House Republicans have begun the first congressional inquiry into the Department of Health and Human Services’ apparent failure to review research grants of American taxpayer dollars that funded the bat coronavirus research at a lab in Wuhan, China.
House Judiciary Committee ranking member Rep. Jim Jordan (R-Ohio) and Wisconsin Republican Rep. Mike Gallagher on Wednesday sent a letter to HHS senior science adviser David Hassell demanding explanations for why the agency did not review a $600,000 annual five-year grant that was given to the Wuhan Institute of Virology between 2014 and 2019.
The Federalist was the first to report the new investigation.
The letter raises concerns over the origins of the COVID-19 pandemic, particularly whether American taxpayers funded “gain of function” research at the Wuhan lab at a time when the federal government had issued a moratorium on such research. Gain of function research involves deliberately manipulating pathogens to make them more transmissible by humans to study ways in which naturally occurring diseases could evolve to threaten us.
With scientists and the media increasingly open to the possibility that the SARS-CoV-2 virus was leaked from the Wuhan lab, the lawmakers want to know why funding for research abroad that may have had a role in the outbreak of the pandemic was not reviewed before it was approved.
“There is mounting evidence to suggest that the COVID-19 pandemic may have originated in the Wuhan Institute of Virology with research on bat coronaviruses partially funded by EcoHealth’s grant,” the lawmakers wrote, citing a Wall Street Journal report that detailed how three researchers at the Wuhan lab were hospitalized in November 2019 “with symptoms consistent with both COVID-19 and common seasonal illness.”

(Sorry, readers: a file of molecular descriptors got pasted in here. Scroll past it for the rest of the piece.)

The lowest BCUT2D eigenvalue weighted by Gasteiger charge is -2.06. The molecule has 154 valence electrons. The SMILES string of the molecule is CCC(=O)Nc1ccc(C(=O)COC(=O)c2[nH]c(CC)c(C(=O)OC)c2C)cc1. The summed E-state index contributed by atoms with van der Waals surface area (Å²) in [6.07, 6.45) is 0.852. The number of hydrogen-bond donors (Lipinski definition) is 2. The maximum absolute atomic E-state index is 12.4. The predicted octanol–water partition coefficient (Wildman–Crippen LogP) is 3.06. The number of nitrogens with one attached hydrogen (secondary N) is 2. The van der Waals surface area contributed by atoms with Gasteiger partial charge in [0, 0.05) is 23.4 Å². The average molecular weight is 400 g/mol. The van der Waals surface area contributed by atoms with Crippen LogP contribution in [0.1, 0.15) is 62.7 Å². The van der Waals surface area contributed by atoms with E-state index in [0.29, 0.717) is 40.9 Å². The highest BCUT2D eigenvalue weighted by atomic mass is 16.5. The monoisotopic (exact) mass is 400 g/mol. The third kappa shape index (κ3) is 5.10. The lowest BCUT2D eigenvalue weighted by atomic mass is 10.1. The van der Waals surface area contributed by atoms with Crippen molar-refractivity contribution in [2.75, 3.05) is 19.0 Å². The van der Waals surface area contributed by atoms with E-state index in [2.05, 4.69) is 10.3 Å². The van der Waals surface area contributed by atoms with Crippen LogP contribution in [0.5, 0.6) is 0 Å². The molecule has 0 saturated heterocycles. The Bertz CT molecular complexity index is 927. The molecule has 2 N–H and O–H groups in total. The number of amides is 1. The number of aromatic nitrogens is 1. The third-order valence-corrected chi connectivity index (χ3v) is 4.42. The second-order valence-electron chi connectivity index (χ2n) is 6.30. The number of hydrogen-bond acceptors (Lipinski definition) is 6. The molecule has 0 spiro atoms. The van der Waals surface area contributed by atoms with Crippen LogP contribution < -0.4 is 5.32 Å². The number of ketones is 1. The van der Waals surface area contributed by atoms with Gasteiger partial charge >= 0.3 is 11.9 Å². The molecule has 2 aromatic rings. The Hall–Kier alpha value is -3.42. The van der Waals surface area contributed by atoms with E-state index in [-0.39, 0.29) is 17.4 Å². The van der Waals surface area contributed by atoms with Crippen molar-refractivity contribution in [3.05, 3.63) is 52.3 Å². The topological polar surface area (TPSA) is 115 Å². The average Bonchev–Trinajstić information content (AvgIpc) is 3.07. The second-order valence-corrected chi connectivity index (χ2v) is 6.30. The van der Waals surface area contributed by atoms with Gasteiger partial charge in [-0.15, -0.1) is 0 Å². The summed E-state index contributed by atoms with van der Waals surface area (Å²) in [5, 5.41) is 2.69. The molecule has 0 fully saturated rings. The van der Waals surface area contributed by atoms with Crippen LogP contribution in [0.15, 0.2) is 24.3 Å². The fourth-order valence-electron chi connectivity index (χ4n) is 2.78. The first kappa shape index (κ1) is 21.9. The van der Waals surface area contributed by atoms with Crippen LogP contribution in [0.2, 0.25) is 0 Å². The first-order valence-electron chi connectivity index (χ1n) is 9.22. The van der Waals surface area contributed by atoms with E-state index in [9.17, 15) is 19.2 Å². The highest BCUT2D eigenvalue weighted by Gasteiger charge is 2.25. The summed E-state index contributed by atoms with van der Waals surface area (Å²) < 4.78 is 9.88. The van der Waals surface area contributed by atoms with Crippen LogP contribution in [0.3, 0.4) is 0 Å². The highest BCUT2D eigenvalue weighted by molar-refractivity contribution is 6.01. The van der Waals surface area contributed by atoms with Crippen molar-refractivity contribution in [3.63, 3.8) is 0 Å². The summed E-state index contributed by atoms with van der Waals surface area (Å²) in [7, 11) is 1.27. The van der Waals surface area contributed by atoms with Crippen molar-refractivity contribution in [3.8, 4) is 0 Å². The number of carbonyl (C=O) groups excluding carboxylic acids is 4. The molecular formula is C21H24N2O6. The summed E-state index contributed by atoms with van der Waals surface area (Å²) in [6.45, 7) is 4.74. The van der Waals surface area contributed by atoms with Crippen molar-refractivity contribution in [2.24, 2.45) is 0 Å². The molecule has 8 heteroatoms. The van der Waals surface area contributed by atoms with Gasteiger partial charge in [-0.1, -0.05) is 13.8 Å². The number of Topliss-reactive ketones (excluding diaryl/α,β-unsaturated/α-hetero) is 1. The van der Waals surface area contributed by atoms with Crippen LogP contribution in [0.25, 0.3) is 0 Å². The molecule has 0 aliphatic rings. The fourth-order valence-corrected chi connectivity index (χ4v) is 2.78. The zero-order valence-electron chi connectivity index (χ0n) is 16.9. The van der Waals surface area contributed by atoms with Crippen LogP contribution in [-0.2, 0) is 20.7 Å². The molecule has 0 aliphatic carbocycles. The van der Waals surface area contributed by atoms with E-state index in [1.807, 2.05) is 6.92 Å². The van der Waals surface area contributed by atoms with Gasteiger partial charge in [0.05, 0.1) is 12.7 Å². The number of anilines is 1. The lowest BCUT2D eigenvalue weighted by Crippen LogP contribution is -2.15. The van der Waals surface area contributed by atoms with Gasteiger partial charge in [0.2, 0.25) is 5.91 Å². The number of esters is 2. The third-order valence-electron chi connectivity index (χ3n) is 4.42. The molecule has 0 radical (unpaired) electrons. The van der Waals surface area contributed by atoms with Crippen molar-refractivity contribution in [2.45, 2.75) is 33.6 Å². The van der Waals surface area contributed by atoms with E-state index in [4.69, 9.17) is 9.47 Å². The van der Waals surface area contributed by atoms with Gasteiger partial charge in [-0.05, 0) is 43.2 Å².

They observed that the timing of these illnesses matches scientific estimates for when SARS-CoV-2 began spreading in Wuhan and that the Wall Street Journal’s reporting contradicts the Chinese Communist Party’s claim that the first COVID-19 illness was reported on Dec. 8 that year.
“The Trump Administration was rightly concerned enough about the EcoHealth grants that it directed the NIH to terminate funding in April 2020,” the Republicans said. “But questions still remain about how the U.S. government could use taxpayer dollars to fund research on dangerous pathogens at the Chinese lab with known safety deficiencies.”
The federal government issued a moratorium on funding gain of function research in October 2014. In January 2017, before President Donald Trump was sworn into office, the Obama administration partially lifted the freeze and ordered U.S. agencies to establish review boards to evaluate funding proposals before approving gain of function research.